Ten cairns and a length of bank forming part of a cairnfield on Homerton Hill


Heritage Category: Scheduled Monument

List Entry Number: 1010773

Date first listed: 02-Mar-1995


Ordnance survey map of Ten cairns and a length of bank forming part of a cairnfield on Homerton Hill
© Crown Copyright and database right 2019. All rights reserved. Ordnance Survey Licence number 100024900.
© British Crown and SeaZone Solutions Limited 2019. All rights reserved. Licence number 102006.006.
Use of this data is subject to Terms and Conditions.

The above map is for quick reference purposes only and may not be to scale. For a copy of the full scale map, please see the attached PDF - 1010773 .pdf

The PDF will be generated from our live systems and may take a few minutes to download depending on how busy our servers are. We apologise for this delay.

This copy shows the entry on 18-Jan-2019 at 03:33:31.


The building or site itself may lie within the boundary of more than one authority.

County: Devon

District: West Devon (District Authority)

Parish: Okehampton Hamlets

National Park: DARTMOOR

National Grid Reference: SX 56183 90466


Legacy Record - This information may be included in the List Entry Details.

Reasons for Designation

Dartmoor is the largest expanse of open moorland in southern Britain and, because of exceptional conditions of preservation, it is also one of the most complete examples of an upland relict landscape in the whole country. The great wealth and diversity of archaeological remains provide direct evidence for human exploitation of the Moor from the early prehistoric period onwards. The well-preserved and often visible relationship between settlement sites, land boundaries, trackways, ceremonial and funerary monuments as well as later industrial remains, gives significant insights into successive changes in the pattern of land use through time. Cairnfields are concentrations of three or more cairns sited within close proximity to one another; they may consist of burial cairns or cairns built with stone cleared from the land surface (clearance cairns). Round funerary cairns were constructed during the Bronze Age (c.2000-700 BC) and consisted of earthen or rubble mounds, sometimes ditched, which covered single or multiple burials. Often occupying prominent locations, they are a major visual element in the modern landscape. The considerable variation in the size of cairnfields and their longevity as a monument type provide important information on the diversity of beliefs and social organisation amongst early prehistoric communities. They are particularly representative of their period and a substantial proportion of surviving examples are considered worthy of protection.

The cairnfield on Homerton Hill survives well and contains archaeological and environmental evidence relating to the monument and the landscape in which it was constructed. It provides a valuable insight into Bronze Age agricultural and funerary activity on the western side of the Moor.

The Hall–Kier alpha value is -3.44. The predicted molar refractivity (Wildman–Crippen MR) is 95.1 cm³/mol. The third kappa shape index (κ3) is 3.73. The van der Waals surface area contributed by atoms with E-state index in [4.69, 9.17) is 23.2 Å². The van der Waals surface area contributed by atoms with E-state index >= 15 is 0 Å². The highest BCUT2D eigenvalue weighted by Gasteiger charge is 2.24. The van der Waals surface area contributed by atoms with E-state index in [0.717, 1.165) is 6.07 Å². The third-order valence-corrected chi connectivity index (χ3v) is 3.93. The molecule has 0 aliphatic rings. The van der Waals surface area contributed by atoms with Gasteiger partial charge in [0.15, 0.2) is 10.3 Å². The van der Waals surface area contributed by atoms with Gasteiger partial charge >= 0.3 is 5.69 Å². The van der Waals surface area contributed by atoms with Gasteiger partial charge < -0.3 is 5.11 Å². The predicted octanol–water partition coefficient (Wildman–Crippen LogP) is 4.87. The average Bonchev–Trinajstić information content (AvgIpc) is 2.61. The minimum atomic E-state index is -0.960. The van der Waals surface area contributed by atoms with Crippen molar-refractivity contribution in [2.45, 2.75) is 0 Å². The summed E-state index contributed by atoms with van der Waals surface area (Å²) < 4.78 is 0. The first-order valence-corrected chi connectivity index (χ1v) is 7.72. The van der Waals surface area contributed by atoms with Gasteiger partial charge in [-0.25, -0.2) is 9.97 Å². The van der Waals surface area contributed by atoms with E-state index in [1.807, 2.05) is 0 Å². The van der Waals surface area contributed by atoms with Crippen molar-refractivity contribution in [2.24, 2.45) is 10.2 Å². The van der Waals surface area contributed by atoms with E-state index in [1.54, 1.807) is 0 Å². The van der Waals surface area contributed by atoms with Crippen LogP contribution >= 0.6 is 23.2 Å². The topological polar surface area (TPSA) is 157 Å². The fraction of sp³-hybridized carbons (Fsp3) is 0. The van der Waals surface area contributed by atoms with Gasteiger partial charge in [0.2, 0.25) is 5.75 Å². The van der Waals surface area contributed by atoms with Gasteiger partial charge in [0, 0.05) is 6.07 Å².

Legacy Record - This information may be included in the List Entry Details.


This monument includes ten cairns and a length of bank forming part of a cairnfield situated on a gentle north west facing slope of Homerton Hill overlooking the valley of the West Okement River. Other cairns and an enclosure lie in the immediate vicinity and these are covered by separate schedulings. Six of the mounds in this monument are sub-circular in shape and these range in size from 2.6m to 6m in diameter and stand between 0.3m and 0.8m high. The remainder are ovoid in shape, and these range between 3.5m and 7m long, 2.2m and 4m wide and stand between 0.4m and 0.6m high. The average height of all the mounds is 0.47m. Three cairns have a shallow hollow in the centre of the mound, suggesting robbing or partial early excavation. Some of the cairns may contain burials, but the group most likely represents stone clearance connected with cultivation of the area. A 38m long, 2.7m wide and 0.4m high curved bank lying amongst the cairns may represent part of a field or enclosure which would have originally been more extensive and now survives largely as a buried feature.

MAP EXTRACT The site of the monument is shown on the attached map extract. It includes a 2 metre boundary around the archaeological features, considered to be essential for the monument's support and preservation.


The contents of this record have been generated from a legacy data system.

Legacy System number: 24148

Legacy System: RSM


Devon County Sites and Monuments Register, SX59SE58, (1982)
MPP fieldwork by S. Gerrard,

End of official listing